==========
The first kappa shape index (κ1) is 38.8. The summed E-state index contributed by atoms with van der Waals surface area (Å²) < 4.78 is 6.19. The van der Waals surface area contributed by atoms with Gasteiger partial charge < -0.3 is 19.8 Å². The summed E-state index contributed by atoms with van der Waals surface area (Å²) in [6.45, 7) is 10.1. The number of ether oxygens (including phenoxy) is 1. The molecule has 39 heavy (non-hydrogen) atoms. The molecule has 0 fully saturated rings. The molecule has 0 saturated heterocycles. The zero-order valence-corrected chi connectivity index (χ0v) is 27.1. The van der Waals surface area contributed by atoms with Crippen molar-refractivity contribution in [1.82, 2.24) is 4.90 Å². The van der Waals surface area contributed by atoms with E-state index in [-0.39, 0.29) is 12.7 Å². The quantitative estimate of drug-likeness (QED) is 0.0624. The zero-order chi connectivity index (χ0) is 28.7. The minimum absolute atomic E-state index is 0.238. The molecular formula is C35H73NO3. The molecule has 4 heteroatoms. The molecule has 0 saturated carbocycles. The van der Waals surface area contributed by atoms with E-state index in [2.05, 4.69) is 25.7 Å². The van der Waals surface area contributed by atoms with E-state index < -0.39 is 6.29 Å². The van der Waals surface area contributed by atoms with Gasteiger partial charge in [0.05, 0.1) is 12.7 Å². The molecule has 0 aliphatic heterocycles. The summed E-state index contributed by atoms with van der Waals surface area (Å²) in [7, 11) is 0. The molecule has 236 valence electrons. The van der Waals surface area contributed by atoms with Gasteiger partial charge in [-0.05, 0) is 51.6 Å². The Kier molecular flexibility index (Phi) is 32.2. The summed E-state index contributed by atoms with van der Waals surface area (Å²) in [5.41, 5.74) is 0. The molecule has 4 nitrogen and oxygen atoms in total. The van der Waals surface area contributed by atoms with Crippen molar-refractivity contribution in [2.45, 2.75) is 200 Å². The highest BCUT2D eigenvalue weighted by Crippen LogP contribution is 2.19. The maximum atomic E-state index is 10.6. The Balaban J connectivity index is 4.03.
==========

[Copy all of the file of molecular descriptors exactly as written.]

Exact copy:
The first kappa shape index (κ1) is 38.8. The summed E-state index contributed by atoms with van der Waals surface area (Å²) < 4.78 is 6.19. The van der Waals surface area contributed by atoms with Gasteiger partial charge < -0.3 is 19.8 Å². The summed E-state index contributed by atoms with van der Waals surface area (Å²) in [6.45, 7) is 10.1. The number of ether oxygens (including phenoxy) is 1. The molecule has 39 heavy (non-hydrogen) atoms. The molecule has 0 fully saturated rings. The molecule has 0 saturated heterocycles. The zero-order valence-corrected chi connectivity index (χ0v) is 27.1. The van der Waals surface area contributed by atoms with Crippen molar-refractivity contribution in [1.82, 2.24) is 4.90 Å². The van der Waals surface area contributed by atoms with E-state index in [-0.39, 0.29) is 12.7 Å². The quantitative estimate of drug-likeness (QED) is 0.0624. The zero-order chi connectivity index (χ0) is 28.7. The minimum absolute atomic E-state index is 0.238. The molecular formula is C35H73NO3. The molecule has 4 heteroatoms. The molecule has 0 saturated carbocycles. The van der Waals surface area contributed by atoms with E-state index in [2.05, 4.69) is 25.7 Å². The van der Waals surface area contributed by atoms with E-state index < -0.39 is 6.29 Å². The van der Waals surface area contributed by atoms with Gasteiger partial charge in [0.05, 0.1) is 12.7 Å². The molecule has 0 aliphatic heterocycles. The summed E-state index contributed by atoms with van der Waals surface area (Å²) in [7, 11) is 0. The molecule has 236 valence electrons. The van der Waals surface area contributed by atoms with Gasteiger partial charge in [-0.05, 0) is 51.6 Å². The Kier molecular flexibility index (Phi) is 32.2. The summed E-state index contributed by atoms with van der Waals surface area (Å²) in [5.41, 5.74) is 0. The molecule has 4 nitrogen and oxygen atoms in total. The van der Waals surface area contributed by atoms with Crippen molar-refractivity contribution in [2.45, 2.75) is 200 Å². The highest BCUT2D eigenvalue weighted by Crippen LogP contribution is 2.19. The maximum atomic E-state index is 10.6. The Balaban J connectivity index is 4.03.